Jared Kushner calls on Israel to hold off on annexing West Bank settlements

Israelis and Palestinians should avoid any moves until US peace plan is revealed, White House adviser says

White House senior adviser Jared Kushner, U.S. President Donald Trump's son-in-law, speaks during a discussion on "Inside the Trump Administration's Middle East Peace Effort" at a dinner symposium of the Washington Institute for Near East Policy (WINEP) in Washington, U.S., May 2, 2019. REUTERS/Yuri Gripas

Israel should wait to see Donald Trump's Middle East peace plan before proceeding with any plans to annex West Bank settlements, the US president's senior adviser Jared Kushner said.

Speaking at a dinner of the Washington Institute for Near East Policy on Thursday, Mr Kushner said the peace proposal he had been putting together would be released soon and that Israel and the Palestinians should examine its contents before taking further steps.

"I hope both sides will take a real look at it, the Israeli side and the Palestinian side, before any unilateral steps are made," he said.

Israeli Prime Minister Benjamin Netanyahu had vowed during his re-election campaign to annex Israeli settlements in the occupied West Bank, triggering condemnation from Palestinians and Arab states.

Mr Kushner said the issue would be discussed with Israel once Mr Netanyahu formed a governing coalition.

Mr Kushner and the US Middle East envoy Jason Greenblatt have spent two years developing a peace proposal that Washington hopes will provide a framework for renewed dialogue between Israelis and Palestinians. The plan is expected to be unveiled after Ramadan.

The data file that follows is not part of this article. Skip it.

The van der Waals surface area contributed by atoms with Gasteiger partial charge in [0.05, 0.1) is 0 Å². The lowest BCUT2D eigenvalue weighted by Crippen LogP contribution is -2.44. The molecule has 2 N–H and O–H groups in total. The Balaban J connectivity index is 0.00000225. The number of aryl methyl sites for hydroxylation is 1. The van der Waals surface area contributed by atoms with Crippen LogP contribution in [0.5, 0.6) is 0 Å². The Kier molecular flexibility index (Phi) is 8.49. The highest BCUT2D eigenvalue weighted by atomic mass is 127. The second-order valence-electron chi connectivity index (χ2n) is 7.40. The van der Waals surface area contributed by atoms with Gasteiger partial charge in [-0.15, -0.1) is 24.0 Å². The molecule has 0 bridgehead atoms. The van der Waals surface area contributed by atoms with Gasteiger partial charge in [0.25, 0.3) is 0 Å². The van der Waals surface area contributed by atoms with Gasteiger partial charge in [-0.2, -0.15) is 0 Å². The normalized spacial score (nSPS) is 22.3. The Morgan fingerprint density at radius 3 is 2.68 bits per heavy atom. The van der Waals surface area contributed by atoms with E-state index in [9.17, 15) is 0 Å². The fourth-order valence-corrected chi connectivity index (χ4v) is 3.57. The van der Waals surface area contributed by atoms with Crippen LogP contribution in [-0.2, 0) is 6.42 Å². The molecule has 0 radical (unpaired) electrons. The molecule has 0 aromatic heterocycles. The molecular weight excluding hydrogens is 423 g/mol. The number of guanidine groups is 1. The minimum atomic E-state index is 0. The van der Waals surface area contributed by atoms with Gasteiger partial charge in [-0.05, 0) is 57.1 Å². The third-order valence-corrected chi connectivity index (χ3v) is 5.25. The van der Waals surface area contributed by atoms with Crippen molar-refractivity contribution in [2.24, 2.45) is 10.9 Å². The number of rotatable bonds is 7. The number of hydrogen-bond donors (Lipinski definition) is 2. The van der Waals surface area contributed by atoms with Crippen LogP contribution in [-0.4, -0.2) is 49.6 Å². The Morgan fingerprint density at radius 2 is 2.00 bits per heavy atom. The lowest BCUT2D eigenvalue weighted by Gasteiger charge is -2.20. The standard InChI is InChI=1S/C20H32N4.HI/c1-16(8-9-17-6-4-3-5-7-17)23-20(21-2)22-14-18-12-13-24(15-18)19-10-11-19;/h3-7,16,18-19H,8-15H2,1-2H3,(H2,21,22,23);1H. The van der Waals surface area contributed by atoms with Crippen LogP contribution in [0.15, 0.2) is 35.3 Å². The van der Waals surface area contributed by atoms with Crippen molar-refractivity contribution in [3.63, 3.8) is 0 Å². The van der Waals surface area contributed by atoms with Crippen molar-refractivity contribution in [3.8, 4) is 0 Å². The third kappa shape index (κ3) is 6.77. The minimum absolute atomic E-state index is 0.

The Palestinians have refused to talk to the US side since Mr Trump decided to move the US embassy from Tel Aviv to Jerusalem and recognise the contested city as the capital of Israel.

The Palestinians want to establish a state comprising the West Bank, East Jerusalem and the Gaza Strip, all territory Israel captured in 1967. However, Mr Kushner indicated that his plan would not follow the long proposed two-state solution sought by the Palestinians.

"If you say 'two-state,' it means one thing to the Israelis, it means one thing to the Palestinians," he said.

"We said, you know, let's just not say it. Let's just say, let's work on the details of what this means.

"What we will be able to put together is a solution that we believe is a good starting point for the political issues and then an outline for what can be done to help these people start living a better life," said Mr Kushner, who is married to Mr Trump's daughter Ivanka.

Palestinians are sceptical about any US proposals after a series of pro-Israel moves by Mr Trump's administration and the tough line he has taken toward them, cutting off aid and ordering the closure of the PLO's office in Washington.

"I was given the assignment of trying to find a solution between the two sides and I think what we'll put forward is a framework that I think is realistic ... it's executable and it's something that I do think will lead to both sides being much better off," Mr Kushner said.

Previous statements by Mr Kushner and Mr Greenblatt suggest that the peace proposal will have two main components – a political part that addresses core issues such as the status of Jerusalem, and an economic part that aims to help the Palestinians strengthen their economy.